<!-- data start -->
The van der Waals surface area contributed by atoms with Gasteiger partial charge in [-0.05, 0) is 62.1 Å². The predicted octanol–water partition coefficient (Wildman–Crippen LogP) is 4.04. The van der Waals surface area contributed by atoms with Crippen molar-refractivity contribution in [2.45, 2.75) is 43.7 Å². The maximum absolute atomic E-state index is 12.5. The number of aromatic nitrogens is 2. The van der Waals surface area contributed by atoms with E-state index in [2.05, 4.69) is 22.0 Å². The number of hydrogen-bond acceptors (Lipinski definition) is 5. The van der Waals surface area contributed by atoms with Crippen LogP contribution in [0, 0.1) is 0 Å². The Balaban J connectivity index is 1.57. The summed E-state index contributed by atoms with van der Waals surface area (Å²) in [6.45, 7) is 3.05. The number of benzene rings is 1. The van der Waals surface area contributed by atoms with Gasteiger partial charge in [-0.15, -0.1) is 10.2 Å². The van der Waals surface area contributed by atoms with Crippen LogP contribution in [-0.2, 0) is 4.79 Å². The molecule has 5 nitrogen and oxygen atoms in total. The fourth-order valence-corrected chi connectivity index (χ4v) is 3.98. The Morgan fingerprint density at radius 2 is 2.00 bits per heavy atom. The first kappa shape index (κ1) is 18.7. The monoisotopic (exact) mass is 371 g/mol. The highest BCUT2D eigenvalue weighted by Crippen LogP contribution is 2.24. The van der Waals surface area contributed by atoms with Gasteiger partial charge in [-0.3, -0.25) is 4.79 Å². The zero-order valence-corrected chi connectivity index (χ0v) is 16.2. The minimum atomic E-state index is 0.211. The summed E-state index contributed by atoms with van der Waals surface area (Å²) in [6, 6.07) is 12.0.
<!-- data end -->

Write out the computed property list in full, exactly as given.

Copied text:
The van der Waals surface area contributed by atoms with Gasteiger partial charge in [-0.05, 0) is 62.1 Å². The predicted octanol–water partition coefficient (Wildman–Crippen LogP) is 4.04. The van der Waals surface area contributed by atoms with Crippen molar-refractivity contribution in [2.45, 2.75) is 43.7 Å². The maximum absolute atomic E-state index is 12.5. The number of aromatic nitrogens is 2. The van der Waals surface area contributed by atoms with E-state index in [2.05, 4.69) is 22.0 Å². The number of hydrogen-bond acceptors (Lipinski definition) is 5. The van der Waals surface area contributed by atoms with Crippen LogP contribution in [0, 0.1) is 0 Å². The Balaban J connectivity index is 1.57. The summed E-state index contributed by atoms with van der Waals surface area (Å²) in [6.45, 7) is 3.05. The number of benzene rings is 1. The van der Waals surface area contributed by atoms with Gasteiger partial charge in [-0.15, -0.1) is 10.2 Å². The van der Waals surface area contributed by atoms with Crippen LogP contribution in [-0.2, 0) is 4.79 Å². The molecule has 5 nitrogen and oxygen atoms in total. The fourth-order valence-corrected chi connectivity index (χ4v) is 3.98. The Morgan fingerprint density at radius 2 is 2.00 bits per heavy atom. The first kappa shape index (κ1) is 18.7. The monoisotopic (exact) mass is 371 g/mol. The highest BCUT2D eigenvalue weighted by Crippen LogP contribution is 2.24. The van der Waals surface area contributed by atoms with Gasteiger partial charge in [-0.3, -0.25) is 4.79 Å². The zero-order valence-corrected chi connectivity index (χ0v) is 16.2. The minimum atomic E-state index is 0.211. The summed E-state index contributed by atoms with van der Waals surface area (Å²) in [6, 6.07) is 12.0.